BLOCKCAP
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BLOCKCAP

WITH ITS HQ NOW IN AUSTIN, BITCOIN MINING STARTUP BLOCKCAP PLANS TO HIRE 30 TO 80 EMPLOYEES

Several mining operations already snapped up by company

Blockchain and cryptocurrencies have been hot for a couple years now, and Austin has already been called a hub for the evolving technologies.

But blockchain and crypto seems to be catching a particularly big wave of attention in Austin these days, with Texas newcomer Elon Musk boasting about the potential of various currencies and letting consumers buy Teslas with Bitcoin and Gov. Greg Abbott tweeting support for new laws to allow crypto to flourish.

Crypto mining startup Blockcap has seen the potential in Austin. It has moved its headquarters from Las Vegas to the Texas capital, adding to an already powerful influx of new startups and technology companies relocating to Austin or opening new offices here.

Blockcap officially opened its corporate HQ in downtown Austin several months ago, founder and Executive Chairman Darin Feinstein said via email. It has about 20 employees at the undisclosed location, and it plans to grow the team to 50 to 100 employees in the next six to nine months.

The startup said it has raised more than $100 million thus far. The company has recently acquired thousands of mining machines, adding to more than 40,000 other miner machines. It believes that by Q4 this year it will likely be the largest bitcoin mining operation in North America.

Blockcap chose Austin as an HQ for its workforce and business-friendly regulations, “as well as pronouncements by Governor Abbott and his team regarding protecting blockchain technology,” Feinstein said.

The company has already acquired several mining operations, though it didn’t disclose an exact count.

“We will continue to be very active in regards to our mergers and acquisitions department,” Feinstein wrote. “As our company enters into more products and services, we plan on growing and expanding into multiple arenas depending on market conditions and timing. We’re obviously very bullish on the economy here in Texas, and are definitely looking into acquisitions in the state.”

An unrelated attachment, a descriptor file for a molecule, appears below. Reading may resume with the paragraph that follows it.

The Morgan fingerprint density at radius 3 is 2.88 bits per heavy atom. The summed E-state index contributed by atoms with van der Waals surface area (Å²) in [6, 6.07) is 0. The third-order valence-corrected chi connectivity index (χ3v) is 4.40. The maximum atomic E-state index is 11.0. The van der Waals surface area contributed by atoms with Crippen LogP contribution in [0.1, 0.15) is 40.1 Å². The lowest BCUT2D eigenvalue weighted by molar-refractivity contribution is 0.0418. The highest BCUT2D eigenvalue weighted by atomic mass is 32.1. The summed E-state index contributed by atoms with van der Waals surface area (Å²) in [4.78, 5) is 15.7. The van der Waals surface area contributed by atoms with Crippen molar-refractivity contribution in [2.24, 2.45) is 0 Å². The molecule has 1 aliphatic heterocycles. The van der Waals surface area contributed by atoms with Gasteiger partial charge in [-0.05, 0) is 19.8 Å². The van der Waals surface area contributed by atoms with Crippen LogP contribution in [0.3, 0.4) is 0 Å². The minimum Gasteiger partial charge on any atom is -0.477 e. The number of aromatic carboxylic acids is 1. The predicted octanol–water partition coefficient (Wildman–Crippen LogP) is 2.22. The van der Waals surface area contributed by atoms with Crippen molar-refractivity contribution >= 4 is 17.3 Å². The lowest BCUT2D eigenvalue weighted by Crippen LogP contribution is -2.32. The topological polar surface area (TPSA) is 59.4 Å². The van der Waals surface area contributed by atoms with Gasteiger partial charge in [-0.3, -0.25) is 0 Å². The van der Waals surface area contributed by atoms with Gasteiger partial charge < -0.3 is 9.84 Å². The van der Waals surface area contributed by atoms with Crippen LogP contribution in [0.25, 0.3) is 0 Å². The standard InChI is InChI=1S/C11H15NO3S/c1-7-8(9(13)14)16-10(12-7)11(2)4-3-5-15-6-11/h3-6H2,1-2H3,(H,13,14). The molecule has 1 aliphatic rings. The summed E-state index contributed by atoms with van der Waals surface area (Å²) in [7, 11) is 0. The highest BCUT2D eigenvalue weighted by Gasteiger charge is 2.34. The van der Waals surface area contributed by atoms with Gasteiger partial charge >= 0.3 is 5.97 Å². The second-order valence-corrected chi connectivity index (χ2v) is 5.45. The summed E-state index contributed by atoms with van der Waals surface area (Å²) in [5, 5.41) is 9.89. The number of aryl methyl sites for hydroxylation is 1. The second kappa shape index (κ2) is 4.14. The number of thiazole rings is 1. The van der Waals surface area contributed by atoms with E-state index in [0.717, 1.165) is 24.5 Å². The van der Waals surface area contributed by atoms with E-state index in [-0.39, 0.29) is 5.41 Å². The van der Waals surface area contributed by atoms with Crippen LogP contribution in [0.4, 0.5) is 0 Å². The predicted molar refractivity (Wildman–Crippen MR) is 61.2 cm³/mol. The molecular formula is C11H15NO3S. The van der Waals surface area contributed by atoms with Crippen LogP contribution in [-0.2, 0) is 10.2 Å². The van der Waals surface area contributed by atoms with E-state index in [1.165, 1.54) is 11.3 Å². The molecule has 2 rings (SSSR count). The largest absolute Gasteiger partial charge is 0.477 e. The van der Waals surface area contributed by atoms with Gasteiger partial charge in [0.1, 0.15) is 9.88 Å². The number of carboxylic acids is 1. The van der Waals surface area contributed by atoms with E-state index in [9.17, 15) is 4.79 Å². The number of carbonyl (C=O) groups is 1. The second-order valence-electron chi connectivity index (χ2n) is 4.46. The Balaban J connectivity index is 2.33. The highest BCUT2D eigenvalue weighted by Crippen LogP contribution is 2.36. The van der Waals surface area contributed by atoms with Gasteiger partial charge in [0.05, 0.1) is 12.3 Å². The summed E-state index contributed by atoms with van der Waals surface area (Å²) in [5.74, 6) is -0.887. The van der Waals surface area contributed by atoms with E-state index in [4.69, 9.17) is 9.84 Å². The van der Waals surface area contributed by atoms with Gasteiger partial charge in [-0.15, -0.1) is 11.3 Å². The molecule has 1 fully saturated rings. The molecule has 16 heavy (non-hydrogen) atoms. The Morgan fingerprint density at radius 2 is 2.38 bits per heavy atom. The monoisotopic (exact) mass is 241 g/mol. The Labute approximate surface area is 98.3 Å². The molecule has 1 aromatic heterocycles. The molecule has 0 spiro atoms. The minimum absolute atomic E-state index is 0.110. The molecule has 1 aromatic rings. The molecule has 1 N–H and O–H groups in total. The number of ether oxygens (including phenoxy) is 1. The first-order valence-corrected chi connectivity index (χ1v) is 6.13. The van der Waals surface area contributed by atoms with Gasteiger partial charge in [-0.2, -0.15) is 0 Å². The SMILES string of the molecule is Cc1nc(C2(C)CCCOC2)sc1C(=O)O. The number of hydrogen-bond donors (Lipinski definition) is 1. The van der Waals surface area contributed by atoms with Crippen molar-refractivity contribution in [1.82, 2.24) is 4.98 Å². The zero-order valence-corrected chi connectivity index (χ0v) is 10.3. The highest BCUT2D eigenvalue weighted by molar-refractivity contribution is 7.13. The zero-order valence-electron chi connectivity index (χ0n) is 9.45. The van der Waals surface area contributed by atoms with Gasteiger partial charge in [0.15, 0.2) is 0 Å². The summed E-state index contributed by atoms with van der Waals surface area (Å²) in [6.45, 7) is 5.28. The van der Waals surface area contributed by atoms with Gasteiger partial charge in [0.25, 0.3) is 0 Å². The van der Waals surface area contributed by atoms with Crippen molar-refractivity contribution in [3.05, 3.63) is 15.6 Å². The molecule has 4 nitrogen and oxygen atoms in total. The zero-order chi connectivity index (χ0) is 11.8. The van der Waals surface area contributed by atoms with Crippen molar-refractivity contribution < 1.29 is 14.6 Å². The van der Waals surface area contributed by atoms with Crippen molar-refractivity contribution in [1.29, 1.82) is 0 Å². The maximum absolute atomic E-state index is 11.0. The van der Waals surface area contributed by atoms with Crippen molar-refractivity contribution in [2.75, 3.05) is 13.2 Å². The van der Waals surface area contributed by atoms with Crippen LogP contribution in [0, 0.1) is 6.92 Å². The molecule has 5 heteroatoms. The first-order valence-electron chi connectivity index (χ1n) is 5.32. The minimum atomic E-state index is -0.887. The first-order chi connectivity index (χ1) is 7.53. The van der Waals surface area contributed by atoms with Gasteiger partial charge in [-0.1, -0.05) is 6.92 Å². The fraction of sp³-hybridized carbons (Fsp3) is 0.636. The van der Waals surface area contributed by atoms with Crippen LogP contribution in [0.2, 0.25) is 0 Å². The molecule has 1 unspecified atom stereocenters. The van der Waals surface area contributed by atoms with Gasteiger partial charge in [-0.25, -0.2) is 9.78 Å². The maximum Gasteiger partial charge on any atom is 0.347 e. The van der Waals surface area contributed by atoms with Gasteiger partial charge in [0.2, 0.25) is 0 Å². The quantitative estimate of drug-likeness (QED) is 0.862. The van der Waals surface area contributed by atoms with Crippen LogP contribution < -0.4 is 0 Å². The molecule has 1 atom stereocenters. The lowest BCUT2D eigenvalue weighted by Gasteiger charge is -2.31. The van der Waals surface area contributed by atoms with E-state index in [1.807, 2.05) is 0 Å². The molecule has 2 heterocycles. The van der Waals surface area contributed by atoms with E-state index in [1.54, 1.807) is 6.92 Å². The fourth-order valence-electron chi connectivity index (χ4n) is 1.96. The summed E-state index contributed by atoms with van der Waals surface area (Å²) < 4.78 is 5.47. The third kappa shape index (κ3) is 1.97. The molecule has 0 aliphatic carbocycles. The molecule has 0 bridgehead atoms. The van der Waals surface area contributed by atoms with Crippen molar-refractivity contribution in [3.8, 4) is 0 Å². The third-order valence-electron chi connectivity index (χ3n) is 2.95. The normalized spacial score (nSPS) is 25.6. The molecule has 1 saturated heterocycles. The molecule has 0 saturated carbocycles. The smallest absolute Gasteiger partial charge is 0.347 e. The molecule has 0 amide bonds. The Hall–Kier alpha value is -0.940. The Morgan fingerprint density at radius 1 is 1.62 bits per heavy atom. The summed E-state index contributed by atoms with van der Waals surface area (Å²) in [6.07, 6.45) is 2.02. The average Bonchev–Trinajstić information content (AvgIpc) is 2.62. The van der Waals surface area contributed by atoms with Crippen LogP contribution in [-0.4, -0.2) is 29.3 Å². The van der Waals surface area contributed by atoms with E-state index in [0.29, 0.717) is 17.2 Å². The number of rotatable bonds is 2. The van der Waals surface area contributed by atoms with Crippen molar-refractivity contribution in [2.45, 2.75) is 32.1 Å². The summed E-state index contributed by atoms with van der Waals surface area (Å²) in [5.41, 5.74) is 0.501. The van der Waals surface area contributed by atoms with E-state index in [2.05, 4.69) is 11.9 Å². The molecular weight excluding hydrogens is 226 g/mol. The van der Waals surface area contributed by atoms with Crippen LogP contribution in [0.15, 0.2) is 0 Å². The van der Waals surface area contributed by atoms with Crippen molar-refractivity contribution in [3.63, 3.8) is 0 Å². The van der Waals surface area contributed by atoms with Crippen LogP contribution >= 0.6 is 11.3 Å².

For years, blockchain leaders, including Wanchain founder Jack Lu and Factom CEO Paul Snow, have been developing the local ecosystem and attracting interested technologists.

Last year, tech leaders and executives launched the Texas Blockchain Council to help encourage additional growth in the relatively new sector and promote policies that support more widespread use of the technology in government and with private businesses.

This month, Bloomberg reported that Tesla Inc.’s chief financial officer and “master of coin,” Zachary Kirkhorn, purchased an Austin home, hinting that he could be helping forge Tesla’s coin operations from Austin.

Meanwhile, a new bill being considered in the Texas Legislature aims to update the state’s Uniform Commercial Code to spell out what virtual currencies are and how they can be traded, used for making payments and in solving loan disputes. That proposal, HB 4474, was pending in a House committee as of April 15.

And, at the end of March, Abbott signaled his support for new crypto laws.

“It is increasingly being used for transactions and is beginning to go mainstream as an investment. (Fidelity, etc. trying to get Bitcoin ETF),” he tweeted. “Texas should lead on this like we did with a gold depository.”

All this comes amidst a flurry of activity, including a $5.5 million seed round for Austin’s Unchained Capital in March, and, more recently, the nearly $86 billion valuation attributed to Coinbase on its market debut this week.

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